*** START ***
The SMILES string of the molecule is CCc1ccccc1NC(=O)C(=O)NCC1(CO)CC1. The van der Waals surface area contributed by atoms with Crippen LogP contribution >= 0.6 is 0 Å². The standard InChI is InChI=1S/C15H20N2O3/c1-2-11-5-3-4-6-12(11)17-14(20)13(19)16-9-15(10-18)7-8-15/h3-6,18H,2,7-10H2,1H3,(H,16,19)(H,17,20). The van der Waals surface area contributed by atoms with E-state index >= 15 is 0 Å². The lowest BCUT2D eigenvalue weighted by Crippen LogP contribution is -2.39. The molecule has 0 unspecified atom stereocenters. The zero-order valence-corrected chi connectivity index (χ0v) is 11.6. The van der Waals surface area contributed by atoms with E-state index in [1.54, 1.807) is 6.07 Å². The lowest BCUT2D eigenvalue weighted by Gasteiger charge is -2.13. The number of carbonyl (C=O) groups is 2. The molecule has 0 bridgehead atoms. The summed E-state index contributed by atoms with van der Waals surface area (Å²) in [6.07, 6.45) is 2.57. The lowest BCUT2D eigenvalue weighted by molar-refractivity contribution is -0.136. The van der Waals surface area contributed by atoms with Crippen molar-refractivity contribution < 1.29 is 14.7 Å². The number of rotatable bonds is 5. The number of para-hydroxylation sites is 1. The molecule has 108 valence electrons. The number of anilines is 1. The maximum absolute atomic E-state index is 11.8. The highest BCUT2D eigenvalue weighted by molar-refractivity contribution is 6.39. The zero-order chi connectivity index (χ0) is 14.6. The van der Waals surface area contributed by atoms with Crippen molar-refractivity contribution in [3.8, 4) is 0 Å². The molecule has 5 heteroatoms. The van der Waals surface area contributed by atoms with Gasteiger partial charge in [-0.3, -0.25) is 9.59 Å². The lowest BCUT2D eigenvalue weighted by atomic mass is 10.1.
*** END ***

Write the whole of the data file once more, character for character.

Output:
The SMILES string of the molecule is CCc1ccccc1NC(=O)C(=O)NCC1(CO)CC1. The van der Waals surface area contributed by atoms with Crippen LogP contribution >= 0.6 is 0 Å². The standard InChI is InChI=1S/C15H20N2O3/c1-2-11-5-3-4-6-12(11)17-14(20)13(19)16-9-15(10-18)7-8-15/h3-6,18H,2,7-10H2,1H3,(H,16,19)(H,17,20). The van der Waals surface area contributed by atoms with E-state index >= 15 is 0 Å². The lowest BCUT2D eigenvalue weighted by Crippen LogP contribution is -2.39. The molecule has 0 unspecified atom stereocenters. The zero-order valence-corrected chi connectivity index (χ0v) is 11.6. The van der Waals surface area contributed by atoms with E-state index in [1.54, 1.807) is 6.07 Å². The lowest BCUT2D eigenvalue weighted by Gasteiger charge is -2.13. The number of carbonyl (C=O) groups is 2. The molecule has 0 bridgehead atoms. The summed E-state index contributed by atoms with van der Waals surface area (Å²) in [6.07, 6.45) is 2.57. The lowest BCUT2D eigenvalue weighted by molar-refractivity contribution is -0.136. The van der Waals surface area contributed by atoms with Crippen molar-refractivity contribution < 1.29 is 14.7 Å². The number of rotatable bonds is 5. The number of para-hydroxylation sites is 1. The molecule has 108 valence electrons. The number of anilines is 1. The maximum absolute atomic E-state index is 11.8. The highest BCUT2D eigenvalue weighted by molar-refractivity contribution is 6.39. The zero-order chi connectivity index (χ0) is 14.6. The van der Waals surface area contributed by atoms with Crippen molar-refractivity contribution in [3.8, 4) is 0 Å². The molecule has 5 heteroatoms. The van der Waals surface area contributed by atoms with Gasteiger partial charge in [-0.3, -0.25) is 9.59 Å². The lowest BCUT2D eigenvalue weighted by atomic mass is 10.1.